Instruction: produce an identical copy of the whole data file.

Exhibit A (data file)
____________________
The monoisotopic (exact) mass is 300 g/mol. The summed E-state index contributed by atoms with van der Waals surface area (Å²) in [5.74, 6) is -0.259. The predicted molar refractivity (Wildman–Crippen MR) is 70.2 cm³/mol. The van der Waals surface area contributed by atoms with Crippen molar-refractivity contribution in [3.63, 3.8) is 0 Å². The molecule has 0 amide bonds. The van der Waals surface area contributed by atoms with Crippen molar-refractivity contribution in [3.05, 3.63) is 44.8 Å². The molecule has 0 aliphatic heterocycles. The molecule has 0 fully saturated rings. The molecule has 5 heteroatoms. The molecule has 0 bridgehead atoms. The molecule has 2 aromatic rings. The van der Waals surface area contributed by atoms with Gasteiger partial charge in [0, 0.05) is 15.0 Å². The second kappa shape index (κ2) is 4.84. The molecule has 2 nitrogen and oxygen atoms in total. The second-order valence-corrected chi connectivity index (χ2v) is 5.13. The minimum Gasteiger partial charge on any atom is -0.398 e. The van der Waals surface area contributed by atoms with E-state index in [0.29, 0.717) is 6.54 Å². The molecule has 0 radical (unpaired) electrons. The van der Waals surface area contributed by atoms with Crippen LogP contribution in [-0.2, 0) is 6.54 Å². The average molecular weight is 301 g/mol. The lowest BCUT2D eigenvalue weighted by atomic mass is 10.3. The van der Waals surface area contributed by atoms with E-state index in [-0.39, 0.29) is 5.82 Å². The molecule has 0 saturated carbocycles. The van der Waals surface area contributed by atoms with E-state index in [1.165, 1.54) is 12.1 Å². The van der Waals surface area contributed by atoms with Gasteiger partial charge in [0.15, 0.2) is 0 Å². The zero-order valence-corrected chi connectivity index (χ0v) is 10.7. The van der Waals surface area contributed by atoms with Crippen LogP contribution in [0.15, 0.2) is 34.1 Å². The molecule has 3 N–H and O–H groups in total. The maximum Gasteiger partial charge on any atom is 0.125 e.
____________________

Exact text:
The monoisotopic (exact) mass is 300 g/mol. The summed E-state index contributed by atoms with van der Waals surface area (Å²) in [5.74, 6) is -0.259. The predicted molar refractivity (Wildman–Crippen MR) is 70.2 cm³/mol. The van der Waals surface area contributed by atoms with Crippen molar-refractivity contribution in [3.63, 3.8) is 0 Å². The molecule has 0 amide bonds. The van der Waals surface area contributed by atoms with Crippen molar-refractivity contribution in [3.05, 3.63) is 44.8 Å². The molecule has 0 aliphatic heterocycles. The molecule has 0 fully saturated rings. The molecule has 5 heteroatoms. The molecule has 0 bridgehead atoms. The molecule has 2 aromatic rings. The van der Waals surface area contributed by atoms with Gasteiger partial charge in [0, 0.05) is 15.0 Å². The second kappa shape index (κ2) is 4.84. The molecule has 2 nitrogen and oxygen atoms in total. The second-order valence-corrected chi connectivity index (χ2v) is 5.13. The minimum Gasteiger partial charge on any atom is -0.398 e. The van der Waals surface area contributed by atoms with E-state index in [0.29, 0.717) is 6.54 Å². The molecule has 0 radical (unpaired) electrons. The van der Waals surface area contributed by atoms with Crippen LogP contribution in [-0.2, 0) is 6.54 Å². The average molecular weight is 301 g/mol. The lowest BCUT2D eigenvalue weighted by atomic mass is 10.3. The van der Waals surface area contributed by atoms with E-state index in [-0.39, 0.29) is 5.82 Å². The molecule has 0 saturated carbocycles. The van der Waals surface area contributed by atoms with E-state index in [1.165, 1.54) is 12.1 Å². The van der Waals surface area contributed by atoms with Gasteiger partial charge in [0.15, 0.2) is 0 Å². The zero-order valence-corrected chi connectivity index (χ0v) is 10.7. The van der Waals surface area contributed by atoms with Crippen LogP contribution in [0.15, 0.2) is 34.1 Å². The molecule has 3 N–H and O–H groups in total. The maximum Gasteiger partial charge on any atom is 0.125 e.